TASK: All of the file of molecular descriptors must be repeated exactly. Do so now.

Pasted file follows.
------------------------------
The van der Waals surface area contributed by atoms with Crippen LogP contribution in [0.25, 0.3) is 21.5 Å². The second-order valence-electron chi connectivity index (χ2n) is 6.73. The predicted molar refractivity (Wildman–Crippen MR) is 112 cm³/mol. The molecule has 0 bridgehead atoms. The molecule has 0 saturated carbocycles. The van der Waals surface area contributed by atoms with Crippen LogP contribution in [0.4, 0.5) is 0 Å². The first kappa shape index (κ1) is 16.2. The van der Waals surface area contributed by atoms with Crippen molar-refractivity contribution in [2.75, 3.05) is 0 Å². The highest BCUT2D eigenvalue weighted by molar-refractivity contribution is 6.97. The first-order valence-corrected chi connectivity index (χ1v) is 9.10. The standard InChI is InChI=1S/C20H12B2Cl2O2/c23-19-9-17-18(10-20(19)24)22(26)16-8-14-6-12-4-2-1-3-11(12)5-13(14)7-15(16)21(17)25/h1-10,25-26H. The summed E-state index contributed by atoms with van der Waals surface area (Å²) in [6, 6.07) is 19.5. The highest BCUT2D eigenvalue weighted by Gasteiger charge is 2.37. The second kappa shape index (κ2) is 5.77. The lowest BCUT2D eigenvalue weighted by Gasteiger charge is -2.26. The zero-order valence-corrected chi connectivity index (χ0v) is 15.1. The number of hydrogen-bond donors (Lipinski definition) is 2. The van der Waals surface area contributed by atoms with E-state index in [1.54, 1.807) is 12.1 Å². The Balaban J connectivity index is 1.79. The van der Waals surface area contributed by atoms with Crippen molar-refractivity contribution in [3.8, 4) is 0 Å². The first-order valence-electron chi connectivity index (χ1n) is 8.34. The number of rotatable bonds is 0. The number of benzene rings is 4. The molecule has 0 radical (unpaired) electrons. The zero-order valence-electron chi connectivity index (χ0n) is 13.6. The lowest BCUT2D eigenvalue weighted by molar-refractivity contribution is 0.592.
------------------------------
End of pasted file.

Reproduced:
The van der Waals surface area contributed by atoms with Crippen LogP contribution in [0.25, 0.3) is 21.5 Å². The second-order valence-electron chi connectivity index (χ2n) is 6.73. The predicted molar refractivity (Wildman–Crippen MR) is 112 cm³/mol. The molecule has 0 bridgehead atoms. The molecule has 0 saturated carbocycles. The van der Waals surface area contributed by atoms with Crippen LogP contribution in [0.4, 0.5) is 0 Å². The first kappa shape index (κ1) is 16.2. The van der Waals surface area contributed by atoms with Crippen molar-refractivity contribution in [2.75, 3.05) is 0 Å². The highest BCUT2D eigenvalue weighted by molar-refractivity contribution is 6.97. The first-order valence-corrected chi connectivity index (χ1v) is 9.10. The standard InChI is InChI=1S/C20H12B2Cl2O2/c23-19-9-17-18(10-20(19)24)22(26)16-8-14-6-12-4-2-1-3-11(12)5-13(14)7-15(16)21(17)25/h1-10,25-26H. The summed E-state index contributed by atoms with van der Waals surface area (Å²) in [6, 6.07) is 19.5. The highest BCUT2D eigenvalue weighted by Gasteiger charge is 2.37. The second kappa shape index (κ2) is 5.77. The lowest BCUT2D eigenvalue weighted by Gasteiger charge is -2.26. The zero-order valence-corrected chi connectivity index (χ0v) is 15.1. The number of hydrogen-bond donors (Lipinski definition) is 2. The van der Waals surface area contributed by atoms with E-state index in [1.54, 1.807) is 12.1 Å². The Balaban J connectivity index is 1.79. The van der Waals surface area contributed by atoms with Crippen molar-refractivity contribution in [3.8, 4) is 0 Å². The first-order valence-electron chi connectivity index (χ1n) is 8.34. The number of rotatable bonds is 0. The number of benzene rings is 4. The molecule has 0 radical (unpaired) electrons. The zero-order valence-electron chi connectivity index (χ0n) is 13.6. The lowest BCUT2D eigenvalue weighted by molar-refractivity contribution is 0.592.